iPads in Education: In-Depth

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Introductory slide deck for a hands-on session at John Carroll University - May 2013

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iPads in Education: In-Depth

  1. 1. TECHNOLOGY  
  2. 2. LITERACY  
  3. 3. TRADITIONAL  LITERACIES  
  4. 4. NEW  LITERACIES  
  5. 5. CHILDREN  
  6. 6. ANALOG  
  7. 7. DIGITAL  
  8. 8. SHIFT  
  9. 9. Used  with  permission  from  Dr.  Alec  Couros,  University  of  Regina,  h=p://educa@onaltechnology.ca/couros/    
  10. 10. Used  with  permission  from  Dr.  Alec  Couros,  University  of  Regina,  h=p://educa@onaltechnology.ca/couros/    
  11. 11. THE  CLOUD  
  12. 12. What  Do  We  Know?  
  13. 13. “When  used  inten@onally  and  appropriately,  technology  and  interac@ve  media  are  effec@ve  tools  to  support  learning  and  development.”  NAEYC  and  Fred  Rogers  Center  Joint  PosiCon  Statement    (2011)    
  14. 14. Literacy  Affordances  Computer-­‐based  learning  ac@vi@es  in  language  ac@vi@es  seemed  to  induce  greater  levels  of  collabora@on  and  discussions  (Dickenson,  1986)  The  dynamic  nature  of  mul@media  seemed  to  help  children  to  create  mental  models  more  effec@vely  and  improved  comprehension  (Kamil  et  al.,  2000)  Using  computer  soRware  seems  to  benefit  the  learning  of  special  popula@ons,  such  as  ESL,  learning  disabili@es  and  young  children  (Kamil  et  al.,  2000)  The  use  of  computers  in  reading  and  wri@ng  seemed  to  mo@vate  children  more  effec@vely  (Kamil  et  al.,  2000)  Affordances  of  EducaConal  Technologies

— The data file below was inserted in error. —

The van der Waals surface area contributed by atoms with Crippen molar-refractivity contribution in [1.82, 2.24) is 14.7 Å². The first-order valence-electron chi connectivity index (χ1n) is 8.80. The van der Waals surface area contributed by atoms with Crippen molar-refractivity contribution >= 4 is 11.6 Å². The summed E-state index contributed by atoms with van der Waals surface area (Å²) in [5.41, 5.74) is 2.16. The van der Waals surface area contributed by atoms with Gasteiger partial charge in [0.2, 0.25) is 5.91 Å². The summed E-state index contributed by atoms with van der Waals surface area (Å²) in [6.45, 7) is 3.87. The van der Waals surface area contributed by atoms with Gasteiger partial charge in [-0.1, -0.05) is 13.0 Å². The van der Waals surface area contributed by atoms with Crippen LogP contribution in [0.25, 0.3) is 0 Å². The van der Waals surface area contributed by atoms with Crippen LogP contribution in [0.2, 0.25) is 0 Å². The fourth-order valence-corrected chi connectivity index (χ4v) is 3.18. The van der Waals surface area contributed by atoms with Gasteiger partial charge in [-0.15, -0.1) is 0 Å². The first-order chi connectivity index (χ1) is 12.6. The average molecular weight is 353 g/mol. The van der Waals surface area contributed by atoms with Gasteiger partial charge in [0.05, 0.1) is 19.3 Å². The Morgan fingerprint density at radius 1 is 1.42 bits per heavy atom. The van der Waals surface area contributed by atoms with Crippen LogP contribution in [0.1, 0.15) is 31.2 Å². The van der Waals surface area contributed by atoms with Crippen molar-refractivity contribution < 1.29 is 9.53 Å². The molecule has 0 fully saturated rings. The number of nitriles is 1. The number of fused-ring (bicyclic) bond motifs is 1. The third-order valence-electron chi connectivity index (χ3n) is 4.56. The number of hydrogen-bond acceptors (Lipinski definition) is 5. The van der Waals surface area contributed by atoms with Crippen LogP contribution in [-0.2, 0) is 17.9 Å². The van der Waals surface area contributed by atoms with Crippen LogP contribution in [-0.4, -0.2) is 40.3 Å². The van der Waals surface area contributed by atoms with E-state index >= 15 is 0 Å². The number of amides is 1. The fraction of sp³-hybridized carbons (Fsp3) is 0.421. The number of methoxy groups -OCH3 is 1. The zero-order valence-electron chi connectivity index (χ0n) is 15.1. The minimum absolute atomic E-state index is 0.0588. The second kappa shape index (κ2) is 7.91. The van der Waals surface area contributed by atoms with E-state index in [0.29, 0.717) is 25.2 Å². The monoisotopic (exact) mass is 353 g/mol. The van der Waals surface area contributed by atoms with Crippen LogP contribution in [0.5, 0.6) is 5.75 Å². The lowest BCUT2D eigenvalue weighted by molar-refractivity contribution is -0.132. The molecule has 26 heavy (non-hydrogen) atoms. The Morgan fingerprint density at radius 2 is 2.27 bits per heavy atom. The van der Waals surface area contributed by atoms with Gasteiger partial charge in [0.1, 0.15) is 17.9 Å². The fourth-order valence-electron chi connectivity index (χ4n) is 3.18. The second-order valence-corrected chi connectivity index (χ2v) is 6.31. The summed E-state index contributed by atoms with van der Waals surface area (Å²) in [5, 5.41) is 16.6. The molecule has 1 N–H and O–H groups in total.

15. 15. Social  Affordances  Children  are  highly  mo@vated  in  computer  environments  and  they  enjoy  sharing  their  experiences  and  strategies  with  each  other  (Blanton  et  al.,  2000)  Children  exhibit  a  rich  versa@lity  of  social  interac@ons  at  the  computer  (HeR  and  Swaminathan,  2002)  (Brooker,  2002)  found  that  peers  frequently  supported  each  other  in  the  learning  process  &  children  benefited  from  “mutually  suppor@ve  collabora@on.”  The  manipula@on  of  shapes  and  symbols  on  screen  represents  a  new  form  of  symbolic  play.  Children  treat  digital  ar@facts  as  “concretely”  as  they  do  physical  play  objects  (Brooker,  2002)    Affordances  of  EducaConal  Technologies  
  16. 16. shiR  
  17. 17. Used  with  permission  from  Dr.  Alec  Couros,  University  of  Regina,  h=p://educa@onaltechnology.ca/couros/    
  18. 18. Used  with  permission  from  Dr.  Alec  Couros,  University  of  Regina,  h=p://educa@onaltechnology.ca/couros/    
  19. 19. Used  with  permission  from  Dr.  Alec  Couros,  University  of  Regina,  h=p://educa@onaltechnology.ca/couros/    
  20. 20. Used  with  permission  from  Dr.  Alec  Couros,  University  of  Regina,  h=p://educa@onaltechnology.ca/couros/    
  21. 21. SOURCE:  h=p://tpack.org          TPACK  
  22. 22. Where  Do  We  Start?  
  23. 23. THE  CLASSROOM  
  24. 24. THE  CLASSROOM  
  25. 25. Physical    Space  (Classroom)  Physical  Space  (Classroom)  Digital    Space  Core  Skills  New  Context  Learning  Space  formal  informal  synchronous  asynchronous  Developed  by  Mr.  David  Jakes.  Used  with  permission.  
  26. 26. LEARNING  SPACES  
  27. 27. How  Do  We  Do  It?  
  28. 28. +  
  29. 29. APPS  SOURCE:  h=p://www.educatorstechnology.com/2012/12/ipad-­‐apps-­‐classified-­‐by-­‐samr-­‐model.html    
  30. 30. HANDS  ON  WITH  THE  IPAD  
  31. 31. What  We  Will  Do  1.  Collect  digital  photographs  2.  Capture  digital  audio  3.  Make  a  digital  video  4.  Record  a  podcast  5.  Create  an  ebook  6.  Share  your  digital  learning  

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